Jason Duaine Hahn
September 26, 2017 03:45 PM

Hurricane Maria caused untold amounts of devastation across Puerto Rico when it made landfall in mid-September. Much of the island hit by Maria’s 155-mph winds seem as if they were destroyed by bombs, and for one combat veteran, the destruction is worse than what he experienced while serving in Vietnam.

Miguel Olivera, of Aguas Buenas, Puerto Rico, is one of the millions still without power on the 100-mile-long island. He and his wife, Diana Aponte, 73, took shelter inside their home when Maria hit. As the storm’s ferocious winds slammed debris and rain into their home—built above a ravine in the mountains overlooking San Juan—the two seniors braced for what they thought was certain death while curled up on their living room floor, according to a report from CNN’s Bill Weir.

Olivera and Aponte survived Maria’s onslaught, but now they are left to cope with the storm’s aftermath. For Olivera, that means finding a way to keep his last vial of insulin from spoiling in a refrigerator still without power after an electricity tower fell next to the couple’s home. The entire community is without electricity, according to CNN.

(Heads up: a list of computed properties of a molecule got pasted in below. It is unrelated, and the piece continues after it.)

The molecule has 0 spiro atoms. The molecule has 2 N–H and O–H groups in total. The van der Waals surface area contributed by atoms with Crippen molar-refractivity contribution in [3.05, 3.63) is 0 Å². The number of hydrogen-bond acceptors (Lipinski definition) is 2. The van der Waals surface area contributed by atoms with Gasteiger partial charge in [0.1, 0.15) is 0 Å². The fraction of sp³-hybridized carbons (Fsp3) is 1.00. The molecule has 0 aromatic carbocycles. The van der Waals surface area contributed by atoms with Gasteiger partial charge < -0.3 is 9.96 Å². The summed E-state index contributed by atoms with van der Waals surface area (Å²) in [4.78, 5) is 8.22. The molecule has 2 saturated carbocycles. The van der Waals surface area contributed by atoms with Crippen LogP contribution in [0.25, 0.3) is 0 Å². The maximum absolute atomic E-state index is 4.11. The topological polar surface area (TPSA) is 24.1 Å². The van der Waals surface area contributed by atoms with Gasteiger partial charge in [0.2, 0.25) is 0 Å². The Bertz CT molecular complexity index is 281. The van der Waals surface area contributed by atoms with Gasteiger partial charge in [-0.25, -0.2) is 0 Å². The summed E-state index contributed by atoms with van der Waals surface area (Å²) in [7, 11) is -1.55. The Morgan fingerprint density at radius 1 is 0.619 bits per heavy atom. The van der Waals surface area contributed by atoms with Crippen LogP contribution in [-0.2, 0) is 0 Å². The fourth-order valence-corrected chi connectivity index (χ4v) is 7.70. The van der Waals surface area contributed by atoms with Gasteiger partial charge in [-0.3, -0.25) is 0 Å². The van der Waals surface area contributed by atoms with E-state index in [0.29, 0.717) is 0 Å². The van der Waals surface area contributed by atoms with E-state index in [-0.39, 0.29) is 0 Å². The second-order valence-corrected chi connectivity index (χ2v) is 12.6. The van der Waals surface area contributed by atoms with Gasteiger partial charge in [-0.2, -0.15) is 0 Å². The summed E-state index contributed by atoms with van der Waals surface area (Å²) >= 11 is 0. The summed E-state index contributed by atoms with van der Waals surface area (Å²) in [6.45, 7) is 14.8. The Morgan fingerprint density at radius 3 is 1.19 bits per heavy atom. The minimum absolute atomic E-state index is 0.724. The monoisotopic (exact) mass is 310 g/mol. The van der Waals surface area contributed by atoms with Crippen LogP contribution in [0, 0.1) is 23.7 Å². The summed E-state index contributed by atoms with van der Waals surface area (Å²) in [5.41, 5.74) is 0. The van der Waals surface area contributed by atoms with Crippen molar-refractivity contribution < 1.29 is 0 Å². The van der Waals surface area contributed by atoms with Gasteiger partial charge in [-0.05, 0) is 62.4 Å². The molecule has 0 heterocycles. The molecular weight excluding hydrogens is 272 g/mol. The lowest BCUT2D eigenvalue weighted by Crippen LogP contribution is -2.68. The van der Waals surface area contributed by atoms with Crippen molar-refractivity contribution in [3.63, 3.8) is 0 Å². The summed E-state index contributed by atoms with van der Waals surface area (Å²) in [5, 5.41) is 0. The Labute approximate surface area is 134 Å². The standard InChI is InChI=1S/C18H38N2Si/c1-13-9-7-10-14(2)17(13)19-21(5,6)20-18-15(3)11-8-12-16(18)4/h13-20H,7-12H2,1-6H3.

When asked by Weir how the hurricane compares to coming into contact with Agent Orange in Cambodia and facing off against the Viet Cong during the Vietnam War, the 75-year-old responded, “The hurricane is worse.”

Aponte is grateful they made it past the storm’s fury, but now she is focused on her preserving her husband’s health.

“I can’t describe the storm. I’ve never seen anything like it in my life,” Aponte told CNN. “I thank God I’m still alive.”

RELATED VIDEO: Puerto Rico Is 100 Percent Without Power in the Aftermath of Hurricane Maria—Here’s How You Can Help With Disaster Relief

President Donald Trump announced this morning he is going to visit Puerto Rico on October 3 to see the devastation firsthand. Hillary Clinton and Puerto Rico Gov. Ricardo Rosselló recently called on Trump to offer more support for the island before it becomes a “humanitarian crisis.”

For ways to help the organizations that are working to support victims on Hurricane Maria, donate here.

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